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FARMINGTON — A official for the San Juan County District Attorney's Office said the state agency responsible for investigating the financial crimes allegedly perpetrated at New Mexico Title Escrow Co. left local law enforcement in a lurch when it dropped its investigation last spring.

The Financial Institutions Division of the New Mexico Regulation and Licensing Department paid at least $331,111 in 2012 and 2013 to Albuquerque attorney Darryl Millet and accounting firm REDW to conduct a forensic audit at the company. A forensic audit is an analysis of a firm's financial information to use as evidence in court.

According to court records, the division directed the Albuquerque accounting firm to cease work in January 2013, and Millet was dismissed as the court-appointed attorney in June 2013.

Bobby Willis
Bobby Willis (Courtesy of San Juan County Adult Detention Center)

Chief Deputy District Attorney Dustin O'Brien said no report was ever provided to his office, and, to date, no complete forensic audit has been conducted in the case. Farmington police Detective Sgt. Brandon Lane confirmed his department has not received a report from the division.

Christopher Moya, an industry manager for the Financial Institutions Division, did not respond to a request for comment. Millet also could not be reached for comment.

O'Brien said his office was told the audit was discontinued because additional funds were not available.

The lack of a report further complicates the already complex criminal case against Bobby Willis, a local businessman charged in August 2012 with multiple counts of racketeering, embezzlement and fraud in connection to the collapse in February 2012 of the New Mexico Title Co. and its sister escrow company.

"We could have hired two attorneys to work on it for a year, and they would probably be working more than full time, just to review everything and make sense of it," O'Brien said.

According to court records, Willis organized the escrow company through an entity registered as Golden Rule, LLC.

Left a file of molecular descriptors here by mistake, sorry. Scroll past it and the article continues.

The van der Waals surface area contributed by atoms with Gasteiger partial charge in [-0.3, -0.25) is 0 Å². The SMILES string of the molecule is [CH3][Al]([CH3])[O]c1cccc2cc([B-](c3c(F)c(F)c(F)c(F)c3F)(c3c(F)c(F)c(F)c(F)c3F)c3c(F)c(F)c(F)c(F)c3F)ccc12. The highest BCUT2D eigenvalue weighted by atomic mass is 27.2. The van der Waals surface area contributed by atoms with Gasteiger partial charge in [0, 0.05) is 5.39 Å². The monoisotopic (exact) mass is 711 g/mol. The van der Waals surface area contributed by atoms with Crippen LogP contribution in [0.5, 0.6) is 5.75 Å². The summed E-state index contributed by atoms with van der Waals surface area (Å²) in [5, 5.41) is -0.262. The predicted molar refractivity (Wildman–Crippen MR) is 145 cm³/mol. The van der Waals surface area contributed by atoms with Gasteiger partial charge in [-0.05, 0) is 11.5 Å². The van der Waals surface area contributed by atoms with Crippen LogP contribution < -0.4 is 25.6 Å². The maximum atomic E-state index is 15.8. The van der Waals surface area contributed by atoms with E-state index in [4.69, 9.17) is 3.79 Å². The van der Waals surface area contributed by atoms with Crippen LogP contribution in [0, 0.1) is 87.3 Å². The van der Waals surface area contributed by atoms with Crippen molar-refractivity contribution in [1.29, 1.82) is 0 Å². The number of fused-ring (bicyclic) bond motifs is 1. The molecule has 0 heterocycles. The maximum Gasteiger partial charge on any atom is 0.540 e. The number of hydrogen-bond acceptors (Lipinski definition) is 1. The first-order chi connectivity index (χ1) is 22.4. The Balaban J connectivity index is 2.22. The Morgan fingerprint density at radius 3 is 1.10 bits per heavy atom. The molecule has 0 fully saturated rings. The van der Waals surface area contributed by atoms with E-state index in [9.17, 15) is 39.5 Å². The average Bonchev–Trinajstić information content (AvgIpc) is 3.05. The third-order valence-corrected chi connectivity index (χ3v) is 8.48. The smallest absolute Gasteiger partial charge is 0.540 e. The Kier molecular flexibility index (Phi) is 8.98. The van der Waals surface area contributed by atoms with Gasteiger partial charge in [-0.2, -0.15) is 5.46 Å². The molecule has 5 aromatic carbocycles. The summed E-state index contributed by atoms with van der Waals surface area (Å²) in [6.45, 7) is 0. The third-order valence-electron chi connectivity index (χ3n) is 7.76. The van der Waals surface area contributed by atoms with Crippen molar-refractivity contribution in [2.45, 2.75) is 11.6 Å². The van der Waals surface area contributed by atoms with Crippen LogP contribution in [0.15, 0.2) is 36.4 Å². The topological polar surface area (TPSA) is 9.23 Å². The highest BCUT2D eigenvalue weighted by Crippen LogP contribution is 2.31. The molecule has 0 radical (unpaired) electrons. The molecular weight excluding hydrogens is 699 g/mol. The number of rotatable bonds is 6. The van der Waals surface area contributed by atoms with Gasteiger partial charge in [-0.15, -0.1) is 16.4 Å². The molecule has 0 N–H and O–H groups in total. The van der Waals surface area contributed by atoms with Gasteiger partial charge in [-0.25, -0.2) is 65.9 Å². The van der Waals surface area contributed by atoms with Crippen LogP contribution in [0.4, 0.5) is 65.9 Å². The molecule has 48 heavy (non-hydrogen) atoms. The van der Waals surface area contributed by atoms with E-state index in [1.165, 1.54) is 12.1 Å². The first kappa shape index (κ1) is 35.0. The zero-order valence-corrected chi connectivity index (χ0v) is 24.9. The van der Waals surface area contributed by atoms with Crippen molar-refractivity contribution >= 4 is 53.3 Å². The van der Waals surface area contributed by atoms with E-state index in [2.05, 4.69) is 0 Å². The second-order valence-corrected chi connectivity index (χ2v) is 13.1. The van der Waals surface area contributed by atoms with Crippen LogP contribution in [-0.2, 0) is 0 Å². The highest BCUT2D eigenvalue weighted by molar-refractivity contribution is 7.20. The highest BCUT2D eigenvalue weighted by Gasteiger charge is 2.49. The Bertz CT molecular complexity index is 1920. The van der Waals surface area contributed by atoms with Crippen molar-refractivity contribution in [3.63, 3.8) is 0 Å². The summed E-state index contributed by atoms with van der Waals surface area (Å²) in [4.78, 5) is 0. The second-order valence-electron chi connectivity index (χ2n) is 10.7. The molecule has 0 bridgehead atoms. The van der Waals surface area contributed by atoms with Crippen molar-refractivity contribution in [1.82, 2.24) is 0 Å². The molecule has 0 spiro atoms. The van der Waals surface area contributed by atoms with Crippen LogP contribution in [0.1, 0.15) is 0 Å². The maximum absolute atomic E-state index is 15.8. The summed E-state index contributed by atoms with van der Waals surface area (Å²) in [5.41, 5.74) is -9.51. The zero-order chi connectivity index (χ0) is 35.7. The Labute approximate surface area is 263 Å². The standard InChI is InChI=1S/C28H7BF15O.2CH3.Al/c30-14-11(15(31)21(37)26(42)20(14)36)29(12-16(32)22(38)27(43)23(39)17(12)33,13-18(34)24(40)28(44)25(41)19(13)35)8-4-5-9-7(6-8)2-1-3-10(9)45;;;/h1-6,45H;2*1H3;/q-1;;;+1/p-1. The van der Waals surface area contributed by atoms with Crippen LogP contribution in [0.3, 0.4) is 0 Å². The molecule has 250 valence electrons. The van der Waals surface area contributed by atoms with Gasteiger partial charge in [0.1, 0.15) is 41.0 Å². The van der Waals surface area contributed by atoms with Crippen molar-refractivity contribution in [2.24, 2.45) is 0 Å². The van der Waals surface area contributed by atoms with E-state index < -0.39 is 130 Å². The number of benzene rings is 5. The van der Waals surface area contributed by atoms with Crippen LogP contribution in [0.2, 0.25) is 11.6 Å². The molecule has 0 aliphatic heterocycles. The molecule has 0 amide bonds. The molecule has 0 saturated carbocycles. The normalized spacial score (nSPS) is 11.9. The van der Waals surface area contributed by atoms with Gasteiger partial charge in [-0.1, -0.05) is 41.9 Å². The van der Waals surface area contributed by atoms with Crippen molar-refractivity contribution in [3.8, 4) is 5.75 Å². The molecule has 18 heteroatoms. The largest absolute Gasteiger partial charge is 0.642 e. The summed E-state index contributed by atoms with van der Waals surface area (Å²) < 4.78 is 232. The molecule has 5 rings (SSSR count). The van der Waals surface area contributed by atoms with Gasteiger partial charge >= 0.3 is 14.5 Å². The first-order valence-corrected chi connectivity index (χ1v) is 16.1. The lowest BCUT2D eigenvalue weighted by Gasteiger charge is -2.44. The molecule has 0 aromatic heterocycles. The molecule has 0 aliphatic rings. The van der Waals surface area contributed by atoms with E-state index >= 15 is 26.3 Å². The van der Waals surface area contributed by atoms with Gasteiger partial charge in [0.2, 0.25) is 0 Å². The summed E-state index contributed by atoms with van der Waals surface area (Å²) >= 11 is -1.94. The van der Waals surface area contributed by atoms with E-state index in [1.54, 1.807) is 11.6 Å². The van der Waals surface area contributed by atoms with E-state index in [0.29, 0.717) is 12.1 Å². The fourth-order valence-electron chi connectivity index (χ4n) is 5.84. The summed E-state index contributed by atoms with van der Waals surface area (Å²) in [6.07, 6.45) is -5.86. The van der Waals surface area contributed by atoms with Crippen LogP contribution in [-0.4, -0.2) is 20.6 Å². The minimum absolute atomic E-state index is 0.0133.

New Mexico Title Co. was controlled by J.J. Bond Investments and owned by Chadwin Cox, a Denver-area businessman, but its affairs were often commingled with its sister company, and the two businesses shared the same office, according to court records.

Escrow is an agreement entrusted to a third party that is delivered after certain conditions are met, often the closure of a property sale. Escrow is often used in real estate transactions to ensure the lender releases the home purchase funds at or about at the same time the deed is recorded to reflect new ownership.

According to a receiver report filed in district court in Santa Fe in February 2012, New Mexico Title Escrow Co. managed some 900 accounts, but Willis was only charged with crimes directly related to two accounts held by Michael Atchison and Damtech Holdings LLC.

Both prosecutions are supported, at least in part, by statements provided by the victims. Atchison told police he lost $5 million in precious gemstones and jewelry after investing in a phony plan to build a multi-billion dollar hospital in Kirtland. Douglas Damask, of Damtech Holdings LLC, told police the company lost $94,800 held in escrow for a real estate transaction involving C3 Limited Partnership.

O'Brien said his office hoped the state's forensic report would help flesh out what other crimes may be connected to the escrow business. Early reports from the state's forensic audit revealed "quite a few discrepancies" in accounts held by the two companies, according to the criminal complaint, but were never fully investigated.

"From the public's perspective, there were a lot of individuals that were hurt, or said to be hurt, by the escrow fund account being depleted," O'Brien said. "That is what we were looking for from what the receiver did, and we do not know because we don't have a final report from the receiver."

The state Attorney General's Office has taken over prosecution of Willis, partly because of the complexity of the case.

O'Brien said Assistant Attorney General Michael Sanchez may be able to pursue additional charges, because his office has the resources necessary to conduct its own investigation.

Phil Sisneros, director of communications for the office, said he could not speak to the specifics of the case.

Willis is currently being held at San Juan County Adult Detention Center. At an arraignment hearing in district court on Monday, his attorneys requested he be released under court-ordered supervision, citing his failing health. Judge William Birdsall ordered Willis be evaluated to determine whether his medical condition warrants release.

A pre-trial conference has been scheduled for Sept. 29, according to court records.

Steve Garrison covers crime and courts for The Daily Times. He can be reached at 505-564-4644 and stgarrison@daily-times.com. Follow him on Twitter @SteveGarrisonDT on Twitter.